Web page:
On-going work on DHCP project : RFC4361 support
David W. Hankins
dhankins at isc.org
Thu Mar 18 23:57:22 UTC 2010
On Mon, Mar 15, 2010 at 04:25:32PM +0100, Rene Garcia wrote:
> Here is some additional information on Thomas'work : the stored DHCID
> in DNS servers will change and therefore upgrading to this new behaviour
> will need a lot of work to migrate old emulated TXT DHCID to new ones.
> That's why I aked him to add support for real DHCID RRs in DNS as ISC BIND
> 9.5+ seems to handle them.
Migrating to the DHCID RR is definitely something we want to do.
This is not something we have done ourselves because to do so we feel
we need to present the operators of current server infrastructure with
a migration plan.
The problem essentially is that I haven't been able to come up with a
plan that I like, so I haven't started work myself.
Either a startup condition that traverses the lease database and
converts/reassigns from TXT to DHCID, and then proceeds with DHCID
from there out, or a command line tool or script that performs a
conversion is one set of ideas I more or less favor but am not
convinced of yet.
We've considered the idea of using both DHCID and TXT for a migration
period, but do not like the plan. It multiplies the number of DNS
requests the server must send by quite a lot potentially. The problem
with not supporting this option is that server operatores will be
required to upgrade all DHCP servers to consistent code - all using the
DHCID - all at once. This may not be desirable in some networks.
So perhaps the first deliverable of a DHCID RR adoption project could
be describing a workable migration plan and requesting peer review
on dhcp-users. :)
Having the DHCP server start extracting the DHCID contents from a
client identifier for DNS name resolution can be seen as a separate
issue, since we do use DHCID for the TXT record in DHCPv6 operation
today, so for DHCPv4 and the TXT record we can just use the same type
identifier (02 I think it is) as we use in DHCPv6 and move along with
Switching to a DHCID in 'dhclient' can be a separate issue. There is
not a significant reverse compatibility problem IMO, because the
client ID is not sent currently, so in DHCPv4 terms the ISC dhclient is
in essence using its 'chaddr' contents as an identifier.
Many DHCP servers (such as ISC DHCP) will allow a client a one-time
migration from chaddr-identification to client-identifier. And most
operating systems will not start sending a client-identifier in an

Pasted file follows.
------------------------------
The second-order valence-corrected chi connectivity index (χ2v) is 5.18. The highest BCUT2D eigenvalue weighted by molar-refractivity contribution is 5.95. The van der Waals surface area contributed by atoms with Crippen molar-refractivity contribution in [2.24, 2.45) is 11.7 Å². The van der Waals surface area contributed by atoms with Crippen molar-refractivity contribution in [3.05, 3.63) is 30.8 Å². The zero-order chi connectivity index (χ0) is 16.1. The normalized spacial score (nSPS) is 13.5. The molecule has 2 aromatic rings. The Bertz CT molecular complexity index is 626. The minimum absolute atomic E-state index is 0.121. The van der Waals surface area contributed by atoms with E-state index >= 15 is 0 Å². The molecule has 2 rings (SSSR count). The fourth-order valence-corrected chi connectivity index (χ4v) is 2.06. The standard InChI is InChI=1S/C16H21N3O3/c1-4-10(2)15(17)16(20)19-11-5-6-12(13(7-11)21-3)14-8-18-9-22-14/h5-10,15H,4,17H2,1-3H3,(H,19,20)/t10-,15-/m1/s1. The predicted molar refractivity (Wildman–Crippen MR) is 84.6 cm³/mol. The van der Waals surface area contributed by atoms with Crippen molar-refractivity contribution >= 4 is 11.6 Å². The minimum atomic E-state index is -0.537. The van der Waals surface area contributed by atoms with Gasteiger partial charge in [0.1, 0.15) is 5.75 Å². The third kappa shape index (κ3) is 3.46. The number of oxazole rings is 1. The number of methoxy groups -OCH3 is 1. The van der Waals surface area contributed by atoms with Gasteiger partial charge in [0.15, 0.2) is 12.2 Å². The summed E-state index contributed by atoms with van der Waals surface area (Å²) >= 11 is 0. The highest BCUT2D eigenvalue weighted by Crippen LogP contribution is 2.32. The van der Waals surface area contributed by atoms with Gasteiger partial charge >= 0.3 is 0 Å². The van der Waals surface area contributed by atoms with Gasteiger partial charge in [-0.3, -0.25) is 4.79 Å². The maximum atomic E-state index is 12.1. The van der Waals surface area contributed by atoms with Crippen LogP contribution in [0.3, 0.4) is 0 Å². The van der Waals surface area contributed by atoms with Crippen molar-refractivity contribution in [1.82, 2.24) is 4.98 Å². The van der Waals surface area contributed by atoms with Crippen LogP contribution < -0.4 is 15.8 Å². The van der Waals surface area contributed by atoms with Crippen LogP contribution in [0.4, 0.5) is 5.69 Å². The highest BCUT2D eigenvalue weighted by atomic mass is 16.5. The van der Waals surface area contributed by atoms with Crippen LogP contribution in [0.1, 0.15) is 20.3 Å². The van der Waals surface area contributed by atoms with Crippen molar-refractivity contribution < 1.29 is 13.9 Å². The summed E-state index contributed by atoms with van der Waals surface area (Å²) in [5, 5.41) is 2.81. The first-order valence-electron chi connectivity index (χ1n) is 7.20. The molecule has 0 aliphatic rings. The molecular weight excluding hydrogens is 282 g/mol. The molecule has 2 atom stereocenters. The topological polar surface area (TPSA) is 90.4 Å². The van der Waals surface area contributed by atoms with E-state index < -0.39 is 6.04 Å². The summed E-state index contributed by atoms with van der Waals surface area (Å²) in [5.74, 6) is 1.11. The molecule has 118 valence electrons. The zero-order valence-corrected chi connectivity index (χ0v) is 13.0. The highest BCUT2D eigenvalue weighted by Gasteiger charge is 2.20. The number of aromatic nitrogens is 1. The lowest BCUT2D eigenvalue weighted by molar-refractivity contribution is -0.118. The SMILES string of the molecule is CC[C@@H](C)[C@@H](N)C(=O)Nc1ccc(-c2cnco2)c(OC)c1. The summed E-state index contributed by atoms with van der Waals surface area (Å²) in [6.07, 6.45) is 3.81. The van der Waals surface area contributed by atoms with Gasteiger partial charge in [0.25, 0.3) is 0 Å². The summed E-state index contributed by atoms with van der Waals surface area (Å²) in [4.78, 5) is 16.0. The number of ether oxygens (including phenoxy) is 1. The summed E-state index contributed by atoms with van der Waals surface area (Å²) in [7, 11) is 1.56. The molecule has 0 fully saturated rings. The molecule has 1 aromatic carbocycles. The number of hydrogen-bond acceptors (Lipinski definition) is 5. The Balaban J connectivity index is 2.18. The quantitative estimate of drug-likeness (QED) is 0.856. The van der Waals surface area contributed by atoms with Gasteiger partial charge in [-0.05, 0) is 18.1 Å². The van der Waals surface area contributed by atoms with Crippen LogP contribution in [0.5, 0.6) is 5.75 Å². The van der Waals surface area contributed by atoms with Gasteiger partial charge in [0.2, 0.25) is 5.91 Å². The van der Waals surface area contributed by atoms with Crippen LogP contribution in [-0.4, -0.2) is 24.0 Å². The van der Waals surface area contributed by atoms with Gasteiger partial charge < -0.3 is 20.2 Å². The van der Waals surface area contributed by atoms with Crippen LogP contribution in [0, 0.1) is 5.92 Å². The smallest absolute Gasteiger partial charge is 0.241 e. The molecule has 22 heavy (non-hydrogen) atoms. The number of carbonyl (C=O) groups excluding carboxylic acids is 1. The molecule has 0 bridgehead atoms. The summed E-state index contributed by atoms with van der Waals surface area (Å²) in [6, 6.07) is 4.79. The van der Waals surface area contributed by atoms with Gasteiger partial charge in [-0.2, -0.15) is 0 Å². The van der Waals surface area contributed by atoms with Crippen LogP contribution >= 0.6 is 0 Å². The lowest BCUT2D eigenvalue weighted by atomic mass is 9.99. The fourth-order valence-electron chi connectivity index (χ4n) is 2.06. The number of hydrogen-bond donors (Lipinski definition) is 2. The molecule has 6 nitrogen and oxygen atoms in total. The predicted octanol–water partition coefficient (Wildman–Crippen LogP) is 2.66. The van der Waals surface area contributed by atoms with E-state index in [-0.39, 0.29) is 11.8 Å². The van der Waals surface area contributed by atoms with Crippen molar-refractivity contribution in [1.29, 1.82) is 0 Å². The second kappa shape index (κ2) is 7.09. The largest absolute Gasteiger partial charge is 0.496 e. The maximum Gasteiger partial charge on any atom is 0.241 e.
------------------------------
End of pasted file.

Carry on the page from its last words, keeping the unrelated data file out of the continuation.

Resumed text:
ad-hoc maintenance upgrade; such a feature would only be in a feature
release of ISC dhclient and so probably would go into future versions
of OS releases, not maintenance in the dead of night.
So I would encourage the student to look at DHCPv4 client-identifier
DHCID use initially, and perhaps move on to DHCID RR issues as time
or interest permits. :)
The correct place to send patches is to dhcp-suggest at isc.org, which is
a ticketing system. We look forward to reviewing the submission.
For extra credit, there is another temporary migration problem which
is that many DHCPv4 clients will be IPv6 dual-stack, and either will
still have old-style DHCPv4 client-identifiers, or no
client-identifier at all, and either way present no DHCID. In this
case how do you permit the IPv4 and IPv6 addresses for the client
to be the same, or do you name the v4 and v6 clients differently as
a workaround (concat(hostname, ".v6", domainname) or similar)?
At the opposite end of the spectrum, there may be DHCPv4 clients that
are dual-stack with stateless address configuration on the IPv6 side.
In this case the client may want its IPv6 address in DNS as well as
its IPv4 address, but doing so again causes it to have problems with
DHCID mismatches, or DNS resolution in general if no DHCID is used
on the IPv6 side (the presence of the AAAA before the A is updated
when a DHCID is not present will keep the A update from being
performed in current sources).
David W. Hankins BIND 10 needs more DHCP voices.
Software Engineer There just aren't enough in our heads.
Internet Systems Consortium, Inc. http://bind10.isc.org/
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